Thursday May 16th, state director Carissa Maurin gave the following testimony on behalf of Enviornment Maine in support of Senator Dana Dow's bill LD 1711 ‘An Act To Promote Solar Energy Projects and Distributed Generation Resources in Maine’ which would lift the community solar cap from the current arbitrary limit of 9 to allow up to 200 participants under net metering, with no limit on participants for community solar farms under a competitive process. This bill aims to increase access to community solar, by instating specific targets and policies to assist low- and moderate- income families. It will also use competitive markets to capture low-cost solar, and build on the innovative, bipartisan policy ideas developed in recent years between Maine consumer advocates, solar businesses, and others resulting in at least three hundred megawatts of medium-scale (up to 5 MW) solar installations for communities, municipalities, and businesses. Her testimony is as following:

“Good afternoon Senator Lawrence, Representative Berry, and distinguished members of the Energy, Utilities and Technology Committee. Thank you for allowing me to present this testimony today. My name is Carissa Maurin, I am the State Director at Environment Maine, and I am speaking to you today in support of LD 1711 ‘An Act To Promote Solar Energy Projects and Distributed Generation Resources in Maine’.

Solar power is expanding rapidly. The United States now has over 60 gigawatts of solar photovoltaic (PV) capacity installed — enough to power nearly one in every 11 homes in America. Hundreds of thousands of Americans have invested in solar energy and millions more are ready to join them. Many towns in Maine could install far more solar energy capacity than they currently have. Increasing solar will make us energy independent so we’re not relying on imported fossil fuels and volatile prices, improve our air quality while reducing our carbon footprint, and advance our economy by creating good-quality local jobs.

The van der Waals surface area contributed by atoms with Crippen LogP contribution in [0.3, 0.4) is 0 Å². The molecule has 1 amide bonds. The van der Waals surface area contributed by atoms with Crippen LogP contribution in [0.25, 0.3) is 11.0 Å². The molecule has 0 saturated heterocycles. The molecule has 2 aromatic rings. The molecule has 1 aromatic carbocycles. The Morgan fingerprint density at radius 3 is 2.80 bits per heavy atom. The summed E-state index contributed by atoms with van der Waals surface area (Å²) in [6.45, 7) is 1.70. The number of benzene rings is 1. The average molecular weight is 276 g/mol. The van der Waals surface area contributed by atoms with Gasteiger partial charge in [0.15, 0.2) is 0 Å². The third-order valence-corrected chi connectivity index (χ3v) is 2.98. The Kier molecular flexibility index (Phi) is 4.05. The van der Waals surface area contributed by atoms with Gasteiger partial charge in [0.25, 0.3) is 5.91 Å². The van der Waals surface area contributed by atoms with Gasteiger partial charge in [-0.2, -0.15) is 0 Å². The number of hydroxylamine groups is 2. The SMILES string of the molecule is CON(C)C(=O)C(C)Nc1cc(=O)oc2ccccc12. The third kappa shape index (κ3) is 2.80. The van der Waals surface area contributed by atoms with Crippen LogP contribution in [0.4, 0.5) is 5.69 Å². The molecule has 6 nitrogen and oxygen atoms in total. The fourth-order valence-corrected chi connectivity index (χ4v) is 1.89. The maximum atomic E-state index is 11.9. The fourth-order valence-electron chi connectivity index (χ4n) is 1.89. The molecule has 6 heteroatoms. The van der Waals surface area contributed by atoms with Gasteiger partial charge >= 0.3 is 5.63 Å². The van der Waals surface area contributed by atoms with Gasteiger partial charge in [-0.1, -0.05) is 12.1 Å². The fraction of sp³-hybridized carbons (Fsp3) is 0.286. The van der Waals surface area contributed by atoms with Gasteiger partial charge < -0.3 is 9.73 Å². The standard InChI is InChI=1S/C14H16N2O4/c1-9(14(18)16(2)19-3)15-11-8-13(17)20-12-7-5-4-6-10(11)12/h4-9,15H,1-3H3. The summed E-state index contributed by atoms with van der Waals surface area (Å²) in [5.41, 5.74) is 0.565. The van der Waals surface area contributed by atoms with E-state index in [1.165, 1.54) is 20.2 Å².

According to the Solar Energy Industries Association Maine is ranked 43rd in the nation for installed solar. The main barriers to solar energy in our state have been political rather than technological. Barriers like a 9-person limit on community solar farms have held back investments in solar power in Maine while in the rest of the Northeast it has been increasing quickly. Community solar farms allow clean energy to be available to those who other-wise couldn't have solar installed such as those who rent or live in mobile homes, and those who don’t have the financial resources to cover up-front installation costs. Community solar also lowers energy costs for everybody who pays an electric bill by harnessing power from the sun, delivering electricity locally and reducing dependence on large, expensive power plants and costly transmission lines.

Each year we harness more of the enormous solar energy potential but we still have a long way to go. This bill will expand access to solar energy for Maine businesses, towns, and households, save consumers money, and create hundreds of good quality jobs for electricians, builders and contractors. Maine should be a leader in solar by taking the steps necessary to power more homes, schools and businesses with clean energy from the sun. That is why I urge you to vote “ought to pass” on LD 1711.”